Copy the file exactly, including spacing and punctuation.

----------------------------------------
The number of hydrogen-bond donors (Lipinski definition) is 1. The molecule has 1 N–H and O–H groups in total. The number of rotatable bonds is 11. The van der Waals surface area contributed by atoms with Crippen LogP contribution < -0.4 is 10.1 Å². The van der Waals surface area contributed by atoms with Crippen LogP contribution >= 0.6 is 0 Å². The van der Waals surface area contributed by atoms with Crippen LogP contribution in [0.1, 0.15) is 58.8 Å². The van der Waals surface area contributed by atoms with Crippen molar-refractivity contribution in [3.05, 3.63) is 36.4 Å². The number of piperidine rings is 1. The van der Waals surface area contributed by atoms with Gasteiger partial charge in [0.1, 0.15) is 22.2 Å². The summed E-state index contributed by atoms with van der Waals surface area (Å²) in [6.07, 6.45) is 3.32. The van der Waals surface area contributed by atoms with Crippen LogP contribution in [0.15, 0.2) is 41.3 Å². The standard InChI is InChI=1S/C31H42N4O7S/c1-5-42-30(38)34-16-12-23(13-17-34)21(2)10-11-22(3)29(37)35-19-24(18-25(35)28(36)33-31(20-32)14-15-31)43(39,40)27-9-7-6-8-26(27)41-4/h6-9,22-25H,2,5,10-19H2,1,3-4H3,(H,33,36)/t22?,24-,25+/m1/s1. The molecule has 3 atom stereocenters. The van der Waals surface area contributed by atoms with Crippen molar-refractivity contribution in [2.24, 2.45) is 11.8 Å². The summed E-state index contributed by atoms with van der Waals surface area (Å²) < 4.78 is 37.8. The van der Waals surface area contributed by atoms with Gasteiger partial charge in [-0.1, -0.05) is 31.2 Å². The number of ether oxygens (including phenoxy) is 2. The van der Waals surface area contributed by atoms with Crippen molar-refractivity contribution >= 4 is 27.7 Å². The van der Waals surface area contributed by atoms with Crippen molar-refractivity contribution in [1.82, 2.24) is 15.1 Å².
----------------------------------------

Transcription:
The number of hydrogen-bond donors (Lipinski definition) is 1. The molecule has 1 N–H and O–H groups in total. The number of rotatable bonds is 11. The van der Waals surface area contributed by atoms with Crippen LogP contribution < -0.4 is 10.1 Å². The van der Waals surface area contributed by atoms with Crippen LogP contribution >= 0.6 is 0 Å². The van der Waals surface area contributed by atoms with Crippen LogP contribution in [0.1, 0.15) is 58.8 Å². The van der Waals surface area contributed by atoms with Crippen molar-refractivity contribution in [3.05, 3.63) is 36.4 Å². The number of piperidine rings is 1. The van der Waals surface area contributed by atoms with Gasteiger partial charge in [0.1, 0.15) is 22.2 Å². The summed E-state index contributed by atoms with van der Waals surface area (Å²) in [6.07, 6.45) is 3.32. The van der Waals surface area contributed by atoms with Crippen LogP contribution in [0.15, 0.2) is 41.3 Å². The standard InChI is InChI=1S/C31H42N4O7S/c1-5-42-30(38)34-16-12-23(13-17-34)21(2)10-11-22(3)29(37)35-19-24(18-25(35)28(36)33-31(20-32)14-15-31)43(39,40)27-9-7-6-8-26(27)41-4/h6-9,22-25H,2,5,10-19H2,1,3-4H3,(H,33,36)/t22?,24-,25+/m1/s1. The molecule has 3 atom stereocenters. The van der Waals surface area contributed by atoms with Crippen molar-refractivity contribution in [2.24, 2.45) is 11.8 Å². The summed E-state index contributed by atoms with van der Waals surface area (Å²) < 4.78 is 37.8. The van der Waals surface area contributed by atoms with Gasteiger partial charge in [-0.1, -0.05) is 31.2 Å². The number of ether oxygens (including phenoxy) is 2. The van der Waals surface area contributed by atoms with Crippen molar-refractivity contribution >= 4 is 27.7 Å². The van der Waals surface area contributed by atoms with Crippen molar-refractivity contribution in [1.82, 2.24) is 15.1 Å².